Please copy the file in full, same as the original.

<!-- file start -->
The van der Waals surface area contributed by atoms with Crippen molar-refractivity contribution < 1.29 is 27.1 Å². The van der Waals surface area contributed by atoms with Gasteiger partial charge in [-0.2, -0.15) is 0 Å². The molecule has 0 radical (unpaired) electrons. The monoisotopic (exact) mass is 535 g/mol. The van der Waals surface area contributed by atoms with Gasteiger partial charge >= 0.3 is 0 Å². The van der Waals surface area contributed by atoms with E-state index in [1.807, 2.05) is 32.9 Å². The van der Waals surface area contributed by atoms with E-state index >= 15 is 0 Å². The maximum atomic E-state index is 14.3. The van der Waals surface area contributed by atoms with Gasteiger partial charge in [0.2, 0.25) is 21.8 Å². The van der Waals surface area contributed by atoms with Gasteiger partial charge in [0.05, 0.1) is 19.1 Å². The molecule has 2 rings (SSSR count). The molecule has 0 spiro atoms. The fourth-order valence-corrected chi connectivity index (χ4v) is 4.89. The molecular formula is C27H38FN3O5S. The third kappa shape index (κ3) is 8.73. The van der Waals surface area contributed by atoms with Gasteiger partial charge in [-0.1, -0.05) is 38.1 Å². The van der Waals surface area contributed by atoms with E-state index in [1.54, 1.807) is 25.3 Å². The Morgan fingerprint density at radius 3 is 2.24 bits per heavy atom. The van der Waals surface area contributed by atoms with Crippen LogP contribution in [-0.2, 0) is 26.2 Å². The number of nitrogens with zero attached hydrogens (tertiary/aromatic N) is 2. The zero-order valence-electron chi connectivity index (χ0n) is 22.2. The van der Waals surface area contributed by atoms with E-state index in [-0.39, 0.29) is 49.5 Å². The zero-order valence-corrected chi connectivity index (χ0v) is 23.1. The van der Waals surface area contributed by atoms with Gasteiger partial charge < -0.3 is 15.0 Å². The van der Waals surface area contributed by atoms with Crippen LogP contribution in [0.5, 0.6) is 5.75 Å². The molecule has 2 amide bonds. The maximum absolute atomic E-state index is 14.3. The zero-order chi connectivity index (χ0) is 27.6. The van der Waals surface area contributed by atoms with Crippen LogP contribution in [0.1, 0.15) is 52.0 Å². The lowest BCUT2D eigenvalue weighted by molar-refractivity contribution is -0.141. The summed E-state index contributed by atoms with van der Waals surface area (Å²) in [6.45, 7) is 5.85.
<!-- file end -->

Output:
The van der Waals surface area contributed by atoms with Crippen molar-refractivity contribution < 1.29 is 27.1 Å². The van der Waals surface area contributed by atoms with Gasteiger partial charge in [-0.2, -0.15) is 0 Å². The molecule has 0 radical (unpaired) electrons. The monoisotopic (exact) mass is 535 g/mol. The van der Waals surface area contributed by atoms with Gasteiger partial charge >= 0.3 is 0 Å². The van der Waals surface area contributed by atoms with E-state index in [1.807, 2.05) is 32.9 Å². The van der Waals surface area contributed by atoms with E-state index >= 15 is 0 Å². The maximum atomic E-state index is 14.3. The van der Waals surface area contributed by atoms with Gasteiger partial charge in [0.2, 0.25) is 21.8 Å². The van der Waals surface area contributed by atoms with Gasteiger partial charge in [0.05, 0.1) is 19.1 Å². The molecule has 2 rings (SSSR count). The molecule has 0 spiro atoms. The fourth-order valence-corrected chi connectivity index (χ4v) is 4.89. The molecular formula is C27H38FN3O5S. The third kappa shape index (κ3) is 8.73. The van der Waals surface area contributed by atoms with Gasteiger partial charge in [-0.1, -0.05) is 38.1 Å². The van der Waals surface area contributed by atoms with E-state index in [1.54, 1.807) is 25.3 Å². The Morgan fingerprint density at radius 3 is 2.24 bits per heavy atom. The van der Waals surface area contributed by atoms with Crippen LogP contribution in [-0.2, 0) is 26.2 Å². The number of nitrogens with zero attached hydrogens (tertiary/aromatic N) is 2. The zero-order valence-electron chi connectivity index (χ0n) is 22.2. The van der Waals surface area contributed by atoms with E-state index in [-0.39, 0.29) is 49.5 Å². The zero-order valence-corrected chi connectivity index (χ0v) is 23.1. The van der Waals surface area contributed by atoms with Gasteiger partial charge < -0.3 is 15.0 Å². The van der Waals surface area contributed by atoms with Crippen LogP contribution in [0.5, 0.6) is 5.75 Å². The molecule has 2 amide bonds. The maximum absolute atomic E-state index is 14.3. The zero-order chi connectivity index (χ0) is 27.6. The van der Waals surface area contributed by atoms with Crippen LogP contribution in [0.1, 0.15) is 52.0 Å². The lowest BCUT2D eigenvalue weighted by molar-refractivity contribution is -0.141. The summed E-state index contributed by atoms with van der Waals surface area (Å²) in [6.45, 7) is 5.85.